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Redevelopment of Kasr Al Hokm, Riyadh City Centre

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BURO HAPPOLD

'Kasr Al Hokm' means 'Palace of Justice'. Kasr Al Hokm district, within the original walled city, was the hub of Riyadh's administrative, commercial and religious functions. It contained the Kasr Al Hokm itself, the Grand Mosque, the Masmak Fort, and the city bazaar. During Riyadh's expansion into a metropolis, Kasr Al Hokm district suffered from a congested road and infrastructure network. Buildings became dilapidated, and the area declined.

In the 1980s the Arriyadh Development Authority planned to re-establish the area as the city centre, with new central administrative and religious buildings, modern infrastructure and extensive landscaping, all encouraging private commercial development.

Buro Happold was initially appointed as construction manager for the Dirah Souk, a two-storey shopping and financial complex with fabric roof canopies.

Then, in 1984, the practice became engineer and project manager for the design of the three major public buildings forming part of the second phase of redevelopment, as well as researching the form and location of walls and gates to the old city, by then mostly destroyed. The practice subsequently worked with local architects on the rebuilding, in traditional construction, of sections of wall and gates.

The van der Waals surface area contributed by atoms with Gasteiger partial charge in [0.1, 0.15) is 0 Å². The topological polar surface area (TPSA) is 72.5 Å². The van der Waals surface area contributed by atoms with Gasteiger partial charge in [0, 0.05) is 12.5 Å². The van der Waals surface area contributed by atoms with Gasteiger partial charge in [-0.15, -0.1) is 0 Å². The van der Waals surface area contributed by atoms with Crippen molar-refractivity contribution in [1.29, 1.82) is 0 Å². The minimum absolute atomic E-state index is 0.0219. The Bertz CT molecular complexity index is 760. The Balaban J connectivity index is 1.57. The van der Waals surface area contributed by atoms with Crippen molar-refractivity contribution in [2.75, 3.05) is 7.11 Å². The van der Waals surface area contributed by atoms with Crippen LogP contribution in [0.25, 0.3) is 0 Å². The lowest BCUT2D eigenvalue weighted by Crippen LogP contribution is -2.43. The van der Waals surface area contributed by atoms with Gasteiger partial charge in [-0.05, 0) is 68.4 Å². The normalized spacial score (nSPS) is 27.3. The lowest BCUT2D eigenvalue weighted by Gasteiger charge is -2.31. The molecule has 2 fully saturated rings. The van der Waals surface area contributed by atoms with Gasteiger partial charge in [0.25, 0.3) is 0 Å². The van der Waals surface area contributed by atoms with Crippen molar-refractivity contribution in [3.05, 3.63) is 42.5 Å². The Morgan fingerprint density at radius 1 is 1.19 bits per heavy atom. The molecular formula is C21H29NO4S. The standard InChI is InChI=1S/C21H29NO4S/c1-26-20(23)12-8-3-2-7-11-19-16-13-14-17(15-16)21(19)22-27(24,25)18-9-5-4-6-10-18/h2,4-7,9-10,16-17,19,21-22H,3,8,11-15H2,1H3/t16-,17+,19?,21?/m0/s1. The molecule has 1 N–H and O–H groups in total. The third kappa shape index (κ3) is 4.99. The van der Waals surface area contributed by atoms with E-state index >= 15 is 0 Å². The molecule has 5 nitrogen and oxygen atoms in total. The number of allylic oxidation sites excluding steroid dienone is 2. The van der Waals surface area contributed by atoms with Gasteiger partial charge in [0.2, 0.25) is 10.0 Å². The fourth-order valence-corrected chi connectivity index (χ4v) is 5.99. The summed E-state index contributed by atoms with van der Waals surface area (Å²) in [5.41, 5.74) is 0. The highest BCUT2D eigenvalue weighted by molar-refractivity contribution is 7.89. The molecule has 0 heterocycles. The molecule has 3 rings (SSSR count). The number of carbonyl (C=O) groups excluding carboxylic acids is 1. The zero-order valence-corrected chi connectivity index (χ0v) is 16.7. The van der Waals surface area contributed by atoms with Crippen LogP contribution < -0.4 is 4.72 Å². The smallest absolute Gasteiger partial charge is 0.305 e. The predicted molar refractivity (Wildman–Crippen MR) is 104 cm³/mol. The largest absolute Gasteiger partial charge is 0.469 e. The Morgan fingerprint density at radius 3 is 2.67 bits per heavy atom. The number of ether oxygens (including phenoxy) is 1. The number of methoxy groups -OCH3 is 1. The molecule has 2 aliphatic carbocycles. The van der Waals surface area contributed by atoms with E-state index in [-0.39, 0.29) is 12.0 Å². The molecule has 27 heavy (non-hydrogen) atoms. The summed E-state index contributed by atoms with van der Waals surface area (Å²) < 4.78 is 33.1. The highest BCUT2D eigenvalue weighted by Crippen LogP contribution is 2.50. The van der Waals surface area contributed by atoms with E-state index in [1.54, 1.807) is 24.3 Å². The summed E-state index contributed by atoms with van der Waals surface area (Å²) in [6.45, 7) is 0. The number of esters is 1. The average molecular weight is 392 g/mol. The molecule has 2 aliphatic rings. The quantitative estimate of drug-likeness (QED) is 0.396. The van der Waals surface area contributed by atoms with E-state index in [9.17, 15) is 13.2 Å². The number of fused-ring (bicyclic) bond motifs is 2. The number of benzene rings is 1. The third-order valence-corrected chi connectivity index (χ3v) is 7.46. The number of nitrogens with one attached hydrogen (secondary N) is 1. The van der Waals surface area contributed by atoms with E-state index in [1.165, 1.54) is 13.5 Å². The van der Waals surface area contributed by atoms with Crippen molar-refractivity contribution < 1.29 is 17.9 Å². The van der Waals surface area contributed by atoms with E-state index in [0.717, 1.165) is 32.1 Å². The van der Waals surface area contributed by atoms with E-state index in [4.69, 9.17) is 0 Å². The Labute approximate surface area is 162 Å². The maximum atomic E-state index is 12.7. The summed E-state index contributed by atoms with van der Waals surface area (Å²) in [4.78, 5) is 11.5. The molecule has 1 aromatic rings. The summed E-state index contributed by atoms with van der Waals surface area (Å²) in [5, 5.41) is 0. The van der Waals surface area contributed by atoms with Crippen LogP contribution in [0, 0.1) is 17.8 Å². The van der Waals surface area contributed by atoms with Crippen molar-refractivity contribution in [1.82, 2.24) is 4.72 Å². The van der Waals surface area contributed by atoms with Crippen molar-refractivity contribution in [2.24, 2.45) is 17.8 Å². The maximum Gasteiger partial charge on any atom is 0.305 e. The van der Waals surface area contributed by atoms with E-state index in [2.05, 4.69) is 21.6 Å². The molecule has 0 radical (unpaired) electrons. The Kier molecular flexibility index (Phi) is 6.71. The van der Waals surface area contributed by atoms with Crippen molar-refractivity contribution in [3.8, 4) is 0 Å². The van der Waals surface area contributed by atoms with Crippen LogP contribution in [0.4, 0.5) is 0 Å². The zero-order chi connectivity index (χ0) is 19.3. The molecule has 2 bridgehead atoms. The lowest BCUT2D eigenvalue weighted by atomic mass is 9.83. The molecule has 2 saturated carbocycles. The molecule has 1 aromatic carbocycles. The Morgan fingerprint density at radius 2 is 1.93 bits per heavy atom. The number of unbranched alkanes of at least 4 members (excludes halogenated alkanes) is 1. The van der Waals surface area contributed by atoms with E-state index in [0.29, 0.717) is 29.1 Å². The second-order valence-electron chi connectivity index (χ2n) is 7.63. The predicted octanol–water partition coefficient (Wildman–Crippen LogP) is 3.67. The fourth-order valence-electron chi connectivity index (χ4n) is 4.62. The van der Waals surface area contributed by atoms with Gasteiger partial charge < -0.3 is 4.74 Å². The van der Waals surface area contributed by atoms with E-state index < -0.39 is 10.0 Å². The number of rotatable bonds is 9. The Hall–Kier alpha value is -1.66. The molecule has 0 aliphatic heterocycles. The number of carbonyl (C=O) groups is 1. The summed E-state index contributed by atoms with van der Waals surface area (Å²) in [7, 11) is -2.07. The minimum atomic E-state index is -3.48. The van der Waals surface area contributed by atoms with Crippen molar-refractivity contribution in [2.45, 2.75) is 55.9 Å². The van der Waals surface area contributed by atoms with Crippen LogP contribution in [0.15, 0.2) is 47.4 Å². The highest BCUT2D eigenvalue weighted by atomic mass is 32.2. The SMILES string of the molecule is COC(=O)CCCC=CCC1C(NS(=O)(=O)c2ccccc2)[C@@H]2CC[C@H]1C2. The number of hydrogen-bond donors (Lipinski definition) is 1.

Throughout the design, a consortium of consultants met to ensure compliance with urban design criteria and compatibility of specifications. The second phase began in March 1988, with Buro Happold appointed as lead consultant to a site management team comprising client and consultants. Work was completed in 1992.

The Justice Palace provides 35,000m2 of floor space on seven levels, for offices, reception rooms, Royal Majlis and dining hall, and offices for the king and the governor of Riyadh. The external facade is of Riyadh limestone.

The Grand Mosque, of 37,000m2 floor area, is designed to accommodate 16,500 worshippers. It includes libraries, housing for the Imam and Muezzin, and offices for the religious authorities. The precast-concrete prayer hall reflects traditional Saudi Arabian construction forms. Again, the external facade is of Riyadh limestone.

Terry Ealey, Padraic Kelly

Architect, Grand Mosque and Kasr Al Hokm: Rasem Badran

Architect, the Cultural Centre: Scott Brownrigg and Turner with Al Shathry

Architect, city walls and gates: beeah

Landscape Architect: bbw

Infrastructure, landscape works and commercial buildings: Saudconsult with Zuhair Fayez and bbw

Structural, building services, cost engineering, project management: Buro Happold

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